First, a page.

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Neuroimage. 2012 Apr 15;60(3):1856-66. doi: 10.1016/j.neuroimage.2012.01.132. Epub 2012 Feb 10.

Deficits in axonal transport in hippocampal-based circuitry and the visual pathway in APP knock-out animals witnessed by manganese enhanced MRI.

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1
Biological Imaging Center, Beckman Institute, m/c 139-74, California Institute of Technology, Pasadena, California 91125, USA. jjg@caltech.edu

Abstract

Mounting evidence implicates axonal transport defects, typified by the presence of axonal varicosities with aberrant accumulations of cargo, as an early event in Alzheimer's disease (AD) pathogenesis. Work identifying amyloid precursor protein (APP) as a vesicular motor receptor for anterograde axonal transport further implicates axonal transport in AD. Manganese-enhanced MRI (MEMRI) detects axonal transport dynamics in preclinical studies. Here we pursue an understanding of the role of APP in axonal transport in the central nervous system by applying MEMRI to hippocampal circuitry and to the visual pathway in living mice homozygous for either wild type or a deletion in the APP gene (n=12 for each genotype). Following intra-ocular or stereotaxic hippocampal injection, we performed time-lapse MRI to detect Mn(2+) transport. Three dimensional whole brain datasets were compared on a voxel-wise basis using within-group pair-wise analysis. Quantification of transport to structures connected to injection sites via axonal fiber tracts was also performed. Histology confirmed consistent placement of hippocampal injections and no observable difference in glial-response to the injections. APP-/- mice had significantly reduced transport from the hippocampus to the septal nuclei and amygdala after 7h and reduced transport to the contralateral hippocampus after 25 h; axonal transport deficits in the APP-/- animals were also identified in the visual pathway. These data support a system-wide role for APP in axonal transport within the central nervous system and demonstrate the power of MEMRI for assessing neuronal circuitry involved in memory and learning.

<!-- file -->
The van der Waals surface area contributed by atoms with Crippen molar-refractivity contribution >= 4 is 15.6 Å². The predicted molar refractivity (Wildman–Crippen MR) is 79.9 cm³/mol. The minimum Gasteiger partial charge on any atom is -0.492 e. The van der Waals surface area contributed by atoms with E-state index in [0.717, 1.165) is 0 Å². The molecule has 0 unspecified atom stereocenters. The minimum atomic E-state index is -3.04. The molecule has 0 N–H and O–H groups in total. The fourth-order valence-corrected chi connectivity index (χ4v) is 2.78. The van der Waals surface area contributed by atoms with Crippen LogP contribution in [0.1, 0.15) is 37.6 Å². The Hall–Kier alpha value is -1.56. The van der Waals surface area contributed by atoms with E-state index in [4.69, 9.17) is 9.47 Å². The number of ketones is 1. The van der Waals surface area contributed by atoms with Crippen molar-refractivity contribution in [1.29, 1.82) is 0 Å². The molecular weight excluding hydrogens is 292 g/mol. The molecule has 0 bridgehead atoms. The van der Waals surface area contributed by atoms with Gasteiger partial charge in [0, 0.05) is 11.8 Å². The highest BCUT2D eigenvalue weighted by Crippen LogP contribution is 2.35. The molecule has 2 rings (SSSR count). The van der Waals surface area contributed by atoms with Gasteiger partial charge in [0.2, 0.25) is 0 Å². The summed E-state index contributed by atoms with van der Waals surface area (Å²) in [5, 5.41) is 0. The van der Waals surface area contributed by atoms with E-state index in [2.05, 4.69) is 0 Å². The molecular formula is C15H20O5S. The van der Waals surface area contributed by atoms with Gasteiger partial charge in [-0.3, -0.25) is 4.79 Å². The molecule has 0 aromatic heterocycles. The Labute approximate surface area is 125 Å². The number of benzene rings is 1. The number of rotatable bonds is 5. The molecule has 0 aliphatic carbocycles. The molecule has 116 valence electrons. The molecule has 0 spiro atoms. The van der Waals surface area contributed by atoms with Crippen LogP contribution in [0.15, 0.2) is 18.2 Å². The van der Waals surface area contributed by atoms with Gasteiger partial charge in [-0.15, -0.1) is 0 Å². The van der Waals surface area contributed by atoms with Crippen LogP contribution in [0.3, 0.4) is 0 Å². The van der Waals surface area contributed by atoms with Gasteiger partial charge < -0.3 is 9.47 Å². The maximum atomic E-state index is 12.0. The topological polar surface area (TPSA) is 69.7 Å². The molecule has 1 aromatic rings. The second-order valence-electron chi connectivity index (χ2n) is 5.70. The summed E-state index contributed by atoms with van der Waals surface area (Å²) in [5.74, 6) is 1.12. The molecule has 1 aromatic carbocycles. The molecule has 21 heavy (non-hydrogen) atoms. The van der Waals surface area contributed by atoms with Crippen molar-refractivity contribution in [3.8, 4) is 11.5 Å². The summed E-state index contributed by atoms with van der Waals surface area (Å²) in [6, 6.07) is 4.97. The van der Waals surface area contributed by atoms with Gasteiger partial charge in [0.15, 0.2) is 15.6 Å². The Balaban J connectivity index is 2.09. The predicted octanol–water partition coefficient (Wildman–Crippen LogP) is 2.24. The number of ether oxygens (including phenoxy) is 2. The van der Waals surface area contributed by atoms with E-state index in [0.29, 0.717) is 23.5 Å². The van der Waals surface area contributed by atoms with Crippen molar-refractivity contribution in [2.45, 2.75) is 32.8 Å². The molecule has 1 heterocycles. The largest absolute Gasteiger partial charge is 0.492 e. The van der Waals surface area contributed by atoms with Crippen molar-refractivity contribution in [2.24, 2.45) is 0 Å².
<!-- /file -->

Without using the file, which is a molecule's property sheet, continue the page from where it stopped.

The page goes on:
PMID:
22500926
PMCID:
PMC3328142
DOI:
10.1016/j.neuroimage.2012.01.132
[Indexed for MEDLINE]
Free PMC Article
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